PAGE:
On the other hand, we always speak about the [need for] diversification of energy supplies and especially of gas supplies. It can obviously come in the present situation mostly through the Greek interconnection pipeline and the LNG supplies through Greek ports. But I don't see how we can do both [TurkStream and diversification] at the same time. Obviously, it is not a real priority, it is a priority in name only, but it is not a real political priority for Bulgaria. That is something you can easily see.
Moving on to the recent EU - China trade deal, which still has to go through the European Parliament, what are your views on the topic? And, perhaps more specifically, how should the EU balance between its business interest with China and the protection of human rights?
I wouldn't say it's only [about the] protection of human rights. Of course, on one hand you have the business interest i.e. the free trade with what has become the biggest trading nation in the world. Europe has always been a free trade champion, maybe because it's kind of a loose Confederation, even not calling itself [a] Confederation. But [it’s a] loose union of many States with rather different trading interests.
So, the EU is basically unable to sustain its economy based on its internal market only. Obviously either China or the US are much more prepared for such kind of international balance. We are unprepared and then we have countries within the EU who are totally unprepared to accept any such policy – the Netherlands being only the most vocal champion, but far from the only one. So we don't have much of an alternative to free trade and that's understandable for everybody. On the other hand, we have the human rights issue, but then we also have the medical supply issue, which became really very evident during the COVID pandemic. But frankly speaking, we didn't need the COVID pandemic to understand [that] there is a problem with medical supplies in Europe.
Then we have the issue with the loss of aluminum production, just as an example for many industries, especially in metallurgy. And then we have the whole Green Deal package, which is more or less economically impossible without a carbon border adjustment mechanism. And I'm not sure we have the proper means at this moment to implement it in the China trade deal.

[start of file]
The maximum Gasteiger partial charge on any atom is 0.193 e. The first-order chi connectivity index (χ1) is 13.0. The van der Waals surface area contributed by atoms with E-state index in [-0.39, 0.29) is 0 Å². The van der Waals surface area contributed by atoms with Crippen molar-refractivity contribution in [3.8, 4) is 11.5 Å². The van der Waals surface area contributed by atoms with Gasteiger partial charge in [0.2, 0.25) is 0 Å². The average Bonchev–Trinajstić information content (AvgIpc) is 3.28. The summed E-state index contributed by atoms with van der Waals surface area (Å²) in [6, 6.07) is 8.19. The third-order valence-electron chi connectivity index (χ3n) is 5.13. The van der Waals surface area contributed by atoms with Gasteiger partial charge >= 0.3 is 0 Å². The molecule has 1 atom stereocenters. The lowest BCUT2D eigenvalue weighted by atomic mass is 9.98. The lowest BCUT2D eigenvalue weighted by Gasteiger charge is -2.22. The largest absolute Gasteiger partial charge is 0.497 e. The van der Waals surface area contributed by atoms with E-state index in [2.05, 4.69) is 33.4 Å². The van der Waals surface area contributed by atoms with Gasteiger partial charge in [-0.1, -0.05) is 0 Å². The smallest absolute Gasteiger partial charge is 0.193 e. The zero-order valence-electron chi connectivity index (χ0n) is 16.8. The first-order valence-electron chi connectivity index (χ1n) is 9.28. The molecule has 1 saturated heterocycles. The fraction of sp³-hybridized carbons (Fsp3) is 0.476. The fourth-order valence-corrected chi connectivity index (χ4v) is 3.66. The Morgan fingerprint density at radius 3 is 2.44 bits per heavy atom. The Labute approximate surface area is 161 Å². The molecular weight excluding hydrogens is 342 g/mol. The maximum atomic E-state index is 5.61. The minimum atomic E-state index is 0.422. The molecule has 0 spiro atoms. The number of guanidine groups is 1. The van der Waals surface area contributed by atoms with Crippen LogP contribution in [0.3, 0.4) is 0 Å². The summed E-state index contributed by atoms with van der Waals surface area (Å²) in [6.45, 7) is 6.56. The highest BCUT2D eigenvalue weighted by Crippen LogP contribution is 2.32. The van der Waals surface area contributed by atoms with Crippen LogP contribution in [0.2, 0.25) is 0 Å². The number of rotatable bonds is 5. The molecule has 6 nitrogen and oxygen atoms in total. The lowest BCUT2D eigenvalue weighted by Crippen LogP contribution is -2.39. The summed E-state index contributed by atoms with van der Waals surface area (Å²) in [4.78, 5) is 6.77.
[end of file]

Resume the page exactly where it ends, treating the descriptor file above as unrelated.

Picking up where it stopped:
So we have very significant questions pending on that. And my opinion is that, although not radically, but Europe must prepare itself, we must prepare ourselves for an economy a bit more strongly-based on internal consumption, on internal trade within the Union. We'd have the greenwashing problem with Turkey. As a Bulgarian, I see the very obvious risk of losing whole industrial clusters to Turkey and maybe even the energy production itself, if we don't have the adjustment mechanism. But when it comes to national security, relying so heavily on direct supply from Turkey is not a good idea. From a national security point of view, either during the Erdogan regime, or if we face serious instability in Turkey after the Erdogan era in 10 or 20 years, the Balkan region should not depend, for example, on electricity supply from Turkey, just because it is cheaper.
So we have many, many questions. Of course, China is a big issue, but I think it's a more general policy question. How dependent on foreign supplies the European economy should be. Then speaking about human rights, you know, I'm trying not to dive into wishful thinking very often. I think that neither Europe nor the United States have the means to change the Chinese government attitude to human rights, or even to implement our proper understanding of human rights into Chinese government culture (especially [if this is done] only through trade policy). Anyway, either speaking for China and the human rights issue, or more generally for authoritarian regimes with strong economies and important players on the world market, or speaking about Green Deal priorities and policies and climate more generally in all these spheres I'm deeply convinced myself that Europe and the US still very much need each other much more than most people on both continents understand.